Depreciation Deductions for a Restaurant 

Success varies between restaurateurs, yet most would agree that delicious food, a pleasant ambience, and friendly staff are key. But a healthy stream of cash flow is more important than anything. 

One way restaurateurs can improve their cash flow is by taking advantage of depreciation deductions. 

Here, we will explain what depreciation deductions are and what they look like in a busy Melbourne restaurant. 

What is property depreciation?

Depreciation is the natural wear and tear of a property and the assets within it over time. The Australian Taxation Office (ATO) allows owners of income-producing properties to claim this as a tax deduction. 

Capital works deductions (Division 43) are claimable on the building’s structure and assets permanently fixed to the property. Plant and equipment depreciation (Division 40) is claimable on assets that are easily removable from the property or mechanical in nature. 

Claiming depreciation lowers a business owner’s taxable income, meaning less tax is paid. 

Government incentives

There have been various temporary incentives and policies introduced by the Australian Government to boost economic growth and support businesses throughout the COVID-19 pandemic. 

These incentives include temporary full expensing, increased asset write-off and backing business investment. 

Under temporary full expensing eligible businesses can claim an immediate deduction for the business portion of the cost of an asset in the year it is first used or installed ready to use for a taxable purpose. 

Find more information on the available incentives here. 

Depreciation deductions in a restaurant 

There are lucrative deductions available in restaurants for both capital works and plant and equipment. Item such as ovens, fridges, carpets, glassware utensils, shelving and preparation tables are all depreciable. 

Restaurateurs who aren’t claiming depreciation are missing out on thousands of dollars annually.  

The following case study represents the available depreciation deductions in a busy Melbourne restaurant.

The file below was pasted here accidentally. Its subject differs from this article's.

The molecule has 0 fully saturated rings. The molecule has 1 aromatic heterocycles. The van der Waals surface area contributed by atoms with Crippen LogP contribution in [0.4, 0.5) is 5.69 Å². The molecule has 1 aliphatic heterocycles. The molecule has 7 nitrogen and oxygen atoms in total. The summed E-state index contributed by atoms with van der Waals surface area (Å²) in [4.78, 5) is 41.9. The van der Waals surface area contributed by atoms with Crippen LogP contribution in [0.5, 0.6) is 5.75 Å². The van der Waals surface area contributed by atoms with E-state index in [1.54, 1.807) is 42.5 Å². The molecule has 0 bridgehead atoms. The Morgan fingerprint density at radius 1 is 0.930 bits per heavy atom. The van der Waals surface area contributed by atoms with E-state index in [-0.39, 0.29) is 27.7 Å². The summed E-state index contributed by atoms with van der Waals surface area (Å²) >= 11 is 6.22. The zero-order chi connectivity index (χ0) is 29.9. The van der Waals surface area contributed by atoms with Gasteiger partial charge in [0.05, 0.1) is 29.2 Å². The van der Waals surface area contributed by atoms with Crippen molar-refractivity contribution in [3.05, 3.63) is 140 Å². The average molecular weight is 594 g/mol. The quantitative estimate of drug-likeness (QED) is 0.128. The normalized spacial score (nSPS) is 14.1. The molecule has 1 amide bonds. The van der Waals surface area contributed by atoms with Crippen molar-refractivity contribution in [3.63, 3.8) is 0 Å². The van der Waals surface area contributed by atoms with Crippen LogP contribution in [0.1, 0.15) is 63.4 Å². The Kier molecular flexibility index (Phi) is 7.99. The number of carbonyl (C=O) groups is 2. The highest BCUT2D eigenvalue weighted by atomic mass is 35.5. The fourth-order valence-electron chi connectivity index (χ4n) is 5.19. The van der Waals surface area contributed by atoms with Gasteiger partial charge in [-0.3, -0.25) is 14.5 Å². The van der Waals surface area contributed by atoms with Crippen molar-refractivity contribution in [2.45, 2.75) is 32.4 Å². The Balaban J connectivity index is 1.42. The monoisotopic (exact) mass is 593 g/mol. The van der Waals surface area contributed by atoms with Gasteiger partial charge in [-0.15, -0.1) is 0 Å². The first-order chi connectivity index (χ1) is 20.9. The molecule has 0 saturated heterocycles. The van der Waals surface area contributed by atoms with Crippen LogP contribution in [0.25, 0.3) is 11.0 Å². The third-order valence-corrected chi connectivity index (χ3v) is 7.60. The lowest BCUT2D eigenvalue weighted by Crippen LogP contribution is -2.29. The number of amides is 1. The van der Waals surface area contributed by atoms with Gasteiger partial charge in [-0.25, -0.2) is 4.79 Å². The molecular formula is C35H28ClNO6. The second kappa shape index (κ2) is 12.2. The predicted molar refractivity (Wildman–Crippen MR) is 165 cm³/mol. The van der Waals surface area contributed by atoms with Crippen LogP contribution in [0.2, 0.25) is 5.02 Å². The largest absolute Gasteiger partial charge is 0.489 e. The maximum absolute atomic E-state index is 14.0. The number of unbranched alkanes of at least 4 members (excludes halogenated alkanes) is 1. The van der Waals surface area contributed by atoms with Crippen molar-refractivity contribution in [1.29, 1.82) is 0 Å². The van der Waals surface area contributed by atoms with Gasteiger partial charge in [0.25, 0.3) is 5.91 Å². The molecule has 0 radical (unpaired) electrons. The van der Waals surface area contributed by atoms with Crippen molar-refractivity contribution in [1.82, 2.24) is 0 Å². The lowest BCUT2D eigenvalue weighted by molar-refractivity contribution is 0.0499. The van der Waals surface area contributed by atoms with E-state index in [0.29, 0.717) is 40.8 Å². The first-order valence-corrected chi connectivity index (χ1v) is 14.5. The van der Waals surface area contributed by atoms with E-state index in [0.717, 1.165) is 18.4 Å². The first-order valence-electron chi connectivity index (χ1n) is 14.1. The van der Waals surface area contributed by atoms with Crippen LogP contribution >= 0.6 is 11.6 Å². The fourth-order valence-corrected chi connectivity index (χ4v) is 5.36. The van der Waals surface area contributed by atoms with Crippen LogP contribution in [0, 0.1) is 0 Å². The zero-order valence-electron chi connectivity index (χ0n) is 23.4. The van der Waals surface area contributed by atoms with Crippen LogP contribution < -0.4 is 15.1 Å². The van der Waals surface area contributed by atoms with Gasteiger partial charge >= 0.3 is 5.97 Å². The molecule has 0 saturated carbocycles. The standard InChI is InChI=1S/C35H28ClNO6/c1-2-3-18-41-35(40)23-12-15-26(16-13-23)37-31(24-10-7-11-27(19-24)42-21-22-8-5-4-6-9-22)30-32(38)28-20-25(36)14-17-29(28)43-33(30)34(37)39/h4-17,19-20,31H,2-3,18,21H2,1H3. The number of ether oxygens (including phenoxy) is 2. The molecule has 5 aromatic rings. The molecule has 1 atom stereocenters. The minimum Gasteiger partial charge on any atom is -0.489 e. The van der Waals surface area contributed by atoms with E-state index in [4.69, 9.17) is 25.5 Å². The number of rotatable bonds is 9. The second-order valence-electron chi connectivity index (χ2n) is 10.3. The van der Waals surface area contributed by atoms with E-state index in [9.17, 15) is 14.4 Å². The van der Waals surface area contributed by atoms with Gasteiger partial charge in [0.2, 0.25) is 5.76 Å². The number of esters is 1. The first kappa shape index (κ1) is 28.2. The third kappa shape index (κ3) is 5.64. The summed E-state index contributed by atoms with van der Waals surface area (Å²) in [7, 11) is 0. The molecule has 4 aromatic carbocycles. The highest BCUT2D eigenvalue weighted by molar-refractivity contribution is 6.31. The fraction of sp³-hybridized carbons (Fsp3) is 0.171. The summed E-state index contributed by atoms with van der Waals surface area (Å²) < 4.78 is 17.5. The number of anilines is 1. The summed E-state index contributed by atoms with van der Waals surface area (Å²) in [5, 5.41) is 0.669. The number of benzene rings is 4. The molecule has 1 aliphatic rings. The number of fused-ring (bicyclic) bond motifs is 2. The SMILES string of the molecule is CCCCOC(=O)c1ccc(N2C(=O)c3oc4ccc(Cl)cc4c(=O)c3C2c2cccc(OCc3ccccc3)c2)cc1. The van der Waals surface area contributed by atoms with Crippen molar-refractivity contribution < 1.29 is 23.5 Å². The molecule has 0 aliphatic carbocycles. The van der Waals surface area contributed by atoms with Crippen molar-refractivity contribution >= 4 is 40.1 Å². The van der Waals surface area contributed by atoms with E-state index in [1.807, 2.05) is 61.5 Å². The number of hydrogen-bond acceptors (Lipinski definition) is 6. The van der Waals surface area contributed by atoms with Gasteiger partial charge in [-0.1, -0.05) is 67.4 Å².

Case study: The Grill House 

In 2022 Olivia purchased a busy restaurant located in Melbourne called “The Grill House” for $1.2 million. The Grill House is 76 m² in area, and seats 55 people. 

Olivia ordered a tax depreciation schedule and was pleasantly surprised with the deductions she received.  

The following table demonstrates the depreciation deductions received for each asset in the first full financial year. 

Olivia lowered her taxable income by $51,548 in the first full financial year for plant and equipment deductions; and $29,600 in capital works, a total of $81,148. 

Because she owns the building, as well as occupying it … she is entitled to claim both the capital works and plant and equipment deductions. 

As you can see, there are thousands of dollars in depreciation deductions available for restaurateurs. 

And having improved her cash flow by claiming the maximised depreciation available, Olivia was able to expand the restaurant and continue growing the business.   

To claim maximised depreciation deductions, it’s important to order a tax depreciation schedule from a specialist quantity surveyor.

Bottom Line: That schedule will outline the deductions available for every eligible asset while taking all business incentives into account and applying them to qualifying assets where applicable. Plus, the specialist will also apply all industry-specific legislation to ensure commercial depreciation deductions are claimed to their full potential – and is done so, compliantly.

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